There's something about mummies that always fascinates people. We see this from the attention given to mummies in museum exhibitions and in their frequent appearance in books, films and games.

Perhaps it's the fact that they are dead yet still very identifiable as people – in some way simultaneously dead and living. Whatever the reason, it's always exciting when a study reveals new information about mummified remains.

Seqenenre Taa II was known as "The Brave" and ruled southern Egypt for a relatively short period around 1558 to 1553 BC. His rule came to an abrupt end when he met a very violent death.

Now, researchers from Cairo University and Egypt's Ministry of Antiquities have used state of the art imaging techniques to reveal new details about this death.

A violent death

Seqenenre's remains were first revealed in 1881, and examinations in 1886 and 1906 suggested he had been subjected to violent head injuries.

In the 1960s, X-rays revealed five separate injuries on his head, but nowhere else.

On top of this, his embalming seemed to have been very hastily performed. Unusually, no salts were used to preserve the body, the brain was left in place and no linen was inserted into the cranium.

For Seqenenre Taa II, the violent injuries were possibly the result of dying in battle or execution by a king who had invaded the north of the country. One theory also suggested he was killed while sleeping.

In the new study, the team applied computed tomography (CT) scanning to the remains to investigate further.

CT is a non-invasive imaging method that basically layers multiple X-rays on top of each other in order to create three dimensional images of both the soft and hard tissues. We usually think of it in clinical settings, but it has a long history of use in forensic contexts to safely study remains contained inside wrappings or body bags.

Sahar Saleem next to a mummy getting scanned(Sahar Saleem)

The CT scans revealed the body was not arranged in its usual anatomical position. Even though it was in an unusual state, skeletal and dental indicators confirmed an age of around 40 years.

Images of inside the skull confirmed that no attempt had been made to remove the brain. The CT examination revealed the extent of Seqenenre's injuries, with a cut across the right side of his forehead, a puncture wound just above his right eye, a fractured nose and cheekbone, a cut on the left cheek area, fractures above his right ear, and a fracture of the bone inside his skull that runs behind the eyes.

Seqenenre suffered an incredibly violent death. The angle of the injuries suggested the attackers were positioned higher, so either on horseback or while he was kneeling, and facing him. The CT imaging allowed the shape of the wounds to be determined, showing that multiple weapons were used by multiple attackers.

Yet such violent cranial injuries are usually accompanied by defence injuries on the arms as the victim attempts to defend himself. The CT scans confirmed that no such injuries were present here.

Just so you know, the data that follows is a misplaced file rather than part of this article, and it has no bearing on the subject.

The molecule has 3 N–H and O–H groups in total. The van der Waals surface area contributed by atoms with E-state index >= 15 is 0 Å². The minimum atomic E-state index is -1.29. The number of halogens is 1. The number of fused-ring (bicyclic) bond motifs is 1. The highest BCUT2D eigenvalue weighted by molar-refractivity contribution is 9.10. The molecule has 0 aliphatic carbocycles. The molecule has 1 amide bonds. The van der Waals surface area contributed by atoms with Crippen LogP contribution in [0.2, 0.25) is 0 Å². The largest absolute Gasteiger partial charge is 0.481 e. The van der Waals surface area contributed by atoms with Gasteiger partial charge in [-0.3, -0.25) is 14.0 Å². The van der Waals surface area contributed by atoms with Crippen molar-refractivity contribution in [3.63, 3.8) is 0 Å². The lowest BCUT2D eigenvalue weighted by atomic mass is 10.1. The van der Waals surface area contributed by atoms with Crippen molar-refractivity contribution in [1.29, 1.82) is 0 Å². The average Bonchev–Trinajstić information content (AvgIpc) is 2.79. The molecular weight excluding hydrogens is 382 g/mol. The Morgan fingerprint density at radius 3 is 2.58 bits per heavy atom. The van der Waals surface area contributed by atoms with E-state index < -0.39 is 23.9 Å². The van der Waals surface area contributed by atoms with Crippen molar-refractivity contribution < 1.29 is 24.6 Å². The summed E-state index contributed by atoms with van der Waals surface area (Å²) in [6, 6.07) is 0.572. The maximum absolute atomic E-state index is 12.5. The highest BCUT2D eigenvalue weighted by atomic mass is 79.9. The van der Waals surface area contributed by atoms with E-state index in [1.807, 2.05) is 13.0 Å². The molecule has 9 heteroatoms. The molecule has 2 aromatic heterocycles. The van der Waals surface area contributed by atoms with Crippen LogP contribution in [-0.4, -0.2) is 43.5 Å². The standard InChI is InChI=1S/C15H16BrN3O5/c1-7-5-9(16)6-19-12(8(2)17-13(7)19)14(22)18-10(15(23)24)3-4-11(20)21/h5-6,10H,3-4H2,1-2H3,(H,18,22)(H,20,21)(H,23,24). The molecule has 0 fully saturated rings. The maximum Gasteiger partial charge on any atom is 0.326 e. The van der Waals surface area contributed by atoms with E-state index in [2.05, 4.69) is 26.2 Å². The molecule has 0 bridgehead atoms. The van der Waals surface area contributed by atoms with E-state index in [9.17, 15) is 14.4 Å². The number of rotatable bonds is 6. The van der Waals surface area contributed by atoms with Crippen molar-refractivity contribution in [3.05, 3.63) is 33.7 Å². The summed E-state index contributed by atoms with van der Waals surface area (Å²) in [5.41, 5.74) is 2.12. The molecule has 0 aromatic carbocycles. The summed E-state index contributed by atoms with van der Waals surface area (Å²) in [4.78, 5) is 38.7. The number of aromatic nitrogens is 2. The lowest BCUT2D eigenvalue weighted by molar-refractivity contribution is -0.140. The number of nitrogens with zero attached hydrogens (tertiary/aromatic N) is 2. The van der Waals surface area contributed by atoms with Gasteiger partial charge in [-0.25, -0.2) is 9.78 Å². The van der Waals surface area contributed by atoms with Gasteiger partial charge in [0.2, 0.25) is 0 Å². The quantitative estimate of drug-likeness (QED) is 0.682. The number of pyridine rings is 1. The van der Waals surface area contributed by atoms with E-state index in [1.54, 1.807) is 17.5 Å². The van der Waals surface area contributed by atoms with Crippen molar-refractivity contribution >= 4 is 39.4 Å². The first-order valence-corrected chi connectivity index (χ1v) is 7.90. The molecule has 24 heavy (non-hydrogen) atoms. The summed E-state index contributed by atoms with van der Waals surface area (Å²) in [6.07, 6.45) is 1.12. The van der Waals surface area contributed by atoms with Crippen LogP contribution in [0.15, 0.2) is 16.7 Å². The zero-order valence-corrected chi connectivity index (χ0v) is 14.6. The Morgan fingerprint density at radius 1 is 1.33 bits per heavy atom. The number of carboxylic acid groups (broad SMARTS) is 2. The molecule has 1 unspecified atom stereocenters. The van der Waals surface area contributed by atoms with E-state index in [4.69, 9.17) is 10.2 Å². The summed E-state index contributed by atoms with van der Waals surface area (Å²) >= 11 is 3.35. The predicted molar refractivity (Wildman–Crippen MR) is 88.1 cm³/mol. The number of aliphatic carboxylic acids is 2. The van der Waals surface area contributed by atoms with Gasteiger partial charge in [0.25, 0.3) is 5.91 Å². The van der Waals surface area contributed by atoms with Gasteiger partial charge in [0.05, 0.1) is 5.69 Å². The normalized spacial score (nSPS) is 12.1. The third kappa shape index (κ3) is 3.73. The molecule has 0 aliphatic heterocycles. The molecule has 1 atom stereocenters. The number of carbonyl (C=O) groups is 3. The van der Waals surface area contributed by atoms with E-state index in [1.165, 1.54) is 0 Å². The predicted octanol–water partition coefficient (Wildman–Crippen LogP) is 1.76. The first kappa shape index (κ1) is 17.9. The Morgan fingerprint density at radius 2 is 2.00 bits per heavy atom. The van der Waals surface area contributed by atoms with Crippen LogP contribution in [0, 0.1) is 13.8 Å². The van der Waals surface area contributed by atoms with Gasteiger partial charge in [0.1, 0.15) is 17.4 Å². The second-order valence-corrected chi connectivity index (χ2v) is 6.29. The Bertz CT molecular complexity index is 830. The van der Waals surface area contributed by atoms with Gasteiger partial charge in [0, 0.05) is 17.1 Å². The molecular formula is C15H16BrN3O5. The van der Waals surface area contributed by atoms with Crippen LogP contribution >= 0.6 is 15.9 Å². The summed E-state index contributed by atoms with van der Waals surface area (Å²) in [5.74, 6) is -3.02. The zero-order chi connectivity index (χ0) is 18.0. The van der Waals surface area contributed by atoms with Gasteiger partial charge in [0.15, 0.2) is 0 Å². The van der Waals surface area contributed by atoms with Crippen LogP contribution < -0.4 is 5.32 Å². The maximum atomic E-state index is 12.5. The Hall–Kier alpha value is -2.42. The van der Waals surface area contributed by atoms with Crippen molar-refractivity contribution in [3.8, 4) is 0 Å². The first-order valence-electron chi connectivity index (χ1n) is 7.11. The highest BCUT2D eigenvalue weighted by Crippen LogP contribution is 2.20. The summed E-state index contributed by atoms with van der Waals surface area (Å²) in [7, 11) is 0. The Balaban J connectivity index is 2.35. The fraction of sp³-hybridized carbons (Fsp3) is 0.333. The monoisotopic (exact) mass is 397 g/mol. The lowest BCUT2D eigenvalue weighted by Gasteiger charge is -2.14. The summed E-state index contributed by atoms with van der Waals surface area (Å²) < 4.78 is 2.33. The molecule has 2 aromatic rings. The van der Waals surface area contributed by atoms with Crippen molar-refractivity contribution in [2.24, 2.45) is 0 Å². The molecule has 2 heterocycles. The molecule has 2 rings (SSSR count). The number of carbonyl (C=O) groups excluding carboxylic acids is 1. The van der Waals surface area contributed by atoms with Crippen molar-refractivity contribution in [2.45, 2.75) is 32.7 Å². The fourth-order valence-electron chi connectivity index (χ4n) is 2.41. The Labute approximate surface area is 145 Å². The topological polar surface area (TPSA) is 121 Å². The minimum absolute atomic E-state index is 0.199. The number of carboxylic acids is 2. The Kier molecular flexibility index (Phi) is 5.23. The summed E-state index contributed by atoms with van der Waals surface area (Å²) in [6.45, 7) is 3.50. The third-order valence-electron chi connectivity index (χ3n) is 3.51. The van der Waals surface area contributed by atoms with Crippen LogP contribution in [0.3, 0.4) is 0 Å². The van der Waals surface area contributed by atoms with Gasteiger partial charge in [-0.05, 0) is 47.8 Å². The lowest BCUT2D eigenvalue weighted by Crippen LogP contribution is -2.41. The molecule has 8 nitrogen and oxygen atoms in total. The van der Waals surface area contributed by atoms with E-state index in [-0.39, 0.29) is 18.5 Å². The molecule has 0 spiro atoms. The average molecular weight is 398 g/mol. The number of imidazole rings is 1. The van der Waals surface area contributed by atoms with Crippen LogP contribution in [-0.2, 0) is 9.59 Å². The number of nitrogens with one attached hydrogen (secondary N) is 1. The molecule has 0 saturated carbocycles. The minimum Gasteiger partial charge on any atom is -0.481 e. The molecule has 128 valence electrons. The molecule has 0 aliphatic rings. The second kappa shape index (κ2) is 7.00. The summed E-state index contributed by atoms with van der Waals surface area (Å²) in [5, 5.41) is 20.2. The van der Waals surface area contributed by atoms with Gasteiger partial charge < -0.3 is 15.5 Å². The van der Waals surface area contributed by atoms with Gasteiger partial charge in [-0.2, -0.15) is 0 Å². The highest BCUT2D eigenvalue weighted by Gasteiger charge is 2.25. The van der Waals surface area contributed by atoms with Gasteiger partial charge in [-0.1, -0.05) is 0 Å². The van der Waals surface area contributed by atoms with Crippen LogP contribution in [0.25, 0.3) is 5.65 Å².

Most royal mummies from this period are laid with their arms crossed over their chest, but the position of Seqenenre's hands suggests they were tied together and then fixed at the time of death, by a condition known as cadaveric spasm – where the body suddenly stiffens straight after death.

The researchers suggest the state of embalming was not a result of hastiness, but rather the condition of the body. There's evidence the embalmers attempted to cover the facial injuries using a paste of embalming materials.

While it's unclear why the brain was not removed as was usual, I wonder whether the extent of the soft tissue trauma made this too daunting.


Despite the excitement at finding mummified remains, preserved human remains aren't uncommon in archaeological contexts. Mummies themselves have been found in a great many locations around the world, not just Egypt.

Mummification occurs when soft tissues are desiccated, or dried out, which can be due to heat but also air flow. Drying out stops decomposition and preserves the remains to the extent that identifiable features such as tattoos and fingerprints can still be recovered.

Last year, supposed preserved brain matter was found at Herculaneum, the site of an ancient town in modern-day Campania, Italy. Remains from the Bronze Age site of Cladh Hallan in the Outer Hebrides have also been mummified. I've even worked on a modern forensic case where the body had been mummified due to its position near a drafty window.

In all of these cases, and many more, techniques like the CT scanning used in this new research could potentially help reveal more information about the preserved people.

The development of new imaging technologies is enhancing our interpretations of how ancient people died. Here, the application of CT scanning allowed for greater accuracy in age estimation and revealed new injuries that hadn't been identified before.

Non-contact imaging techniques are being used in increasingly varied archaeological and forensic contexts as they become more accessible, more portable and record in greater resolution.

Such advances will only help maintain our collective interest in our preserved ancestors.The Conversation

Tim Thompson, Professor of Applied Biological Anthropology, Teesside University.

This article is republished from The Conversation under a Creative Commons license. Read the original article.